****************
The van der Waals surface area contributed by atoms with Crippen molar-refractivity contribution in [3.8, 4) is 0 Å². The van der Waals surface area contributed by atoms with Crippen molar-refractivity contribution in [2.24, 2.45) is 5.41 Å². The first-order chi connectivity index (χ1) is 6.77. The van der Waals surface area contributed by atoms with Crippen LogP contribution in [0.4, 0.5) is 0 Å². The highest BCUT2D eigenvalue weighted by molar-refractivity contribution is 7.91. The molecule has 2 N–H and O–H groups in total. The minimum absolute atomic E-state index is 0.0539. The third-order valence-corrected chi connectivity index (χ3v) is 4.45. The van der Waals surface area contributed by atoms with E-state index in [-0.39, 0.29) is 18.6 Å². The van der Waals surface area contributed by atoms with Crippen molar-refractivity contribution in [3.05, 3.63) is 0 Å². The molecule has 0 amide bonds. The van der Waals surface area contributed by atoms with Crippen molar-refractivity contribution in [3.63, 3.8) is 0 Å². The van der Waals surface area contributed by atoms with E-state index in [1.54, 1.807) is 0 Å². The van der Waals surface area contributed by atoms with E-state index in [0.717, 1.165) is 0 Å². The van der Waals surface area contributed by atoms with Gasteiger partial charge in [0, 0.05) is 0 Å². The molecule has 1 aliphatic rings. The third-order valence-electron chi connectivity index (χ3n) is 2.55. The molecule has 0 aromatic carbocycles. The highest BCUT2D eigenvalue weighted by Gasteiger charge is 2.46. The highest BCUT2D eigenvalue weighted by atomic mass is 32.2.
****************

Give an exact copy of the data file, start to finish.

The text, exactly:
The van der Waals surface area contributed by atoms with Crippen molar-refractivity contribution in [3.8, 4) is 0 Å². The van der Waals surface area contributed by atoms with Crippen molar-refractivity contribution in [2.24, 2.45) is 5.41 Å². The first-order chi connectivity index (χ1) is 6.77. The van der Waals surface area contributed by atoms with Crippen LogP contribution in [0.4, 0.5) is 0 Å². The highest BCUT2D eigenvalue weighted by molar-refractivity contribution is 7.91. The molecule has 2 N–H and O–H groups in total. The minimum absolute atomic E-state index is 0.0539. The third-order valence-corrected chi connectivity index (χ3v) is 4.45. The van der Waals surface area contributed by atoms with E-state index in [-0.39, 0.29) is 18.6 Å². The van der Waals surface area contributed by atoms with Crippen molar-refractivity contribution in [3.05, 3.63) is 0 Å². The molecule has 0 amide bonds. The van der Waals surface area contributed by atoms with Crippen molar-refractivity contribution in [3.63, 3.8) is 0 Å². The van der Waals surface area contributed by atoms with E-state index in [1.54, 1.807) is 0 Å². The van der Waals surface area contributed by atoms with E-state index in [0.717, 1.165) is 0 Å². The van der Waals surface area contributed by atoms with Gasteiger partial charge in [0, 0.05) is 0 Å². The molecule has 1 aliphatic rings. The third-order valence-electron chi connectivity index (χ3n) is 2.55. The molecule has 0 aromatic carbocycles. The highest BCUT2D eigenvalue weighted by Gasteiger charge is 2.46. The highest BCUT2D eigenvalue weighted by atomic mass is 32.2.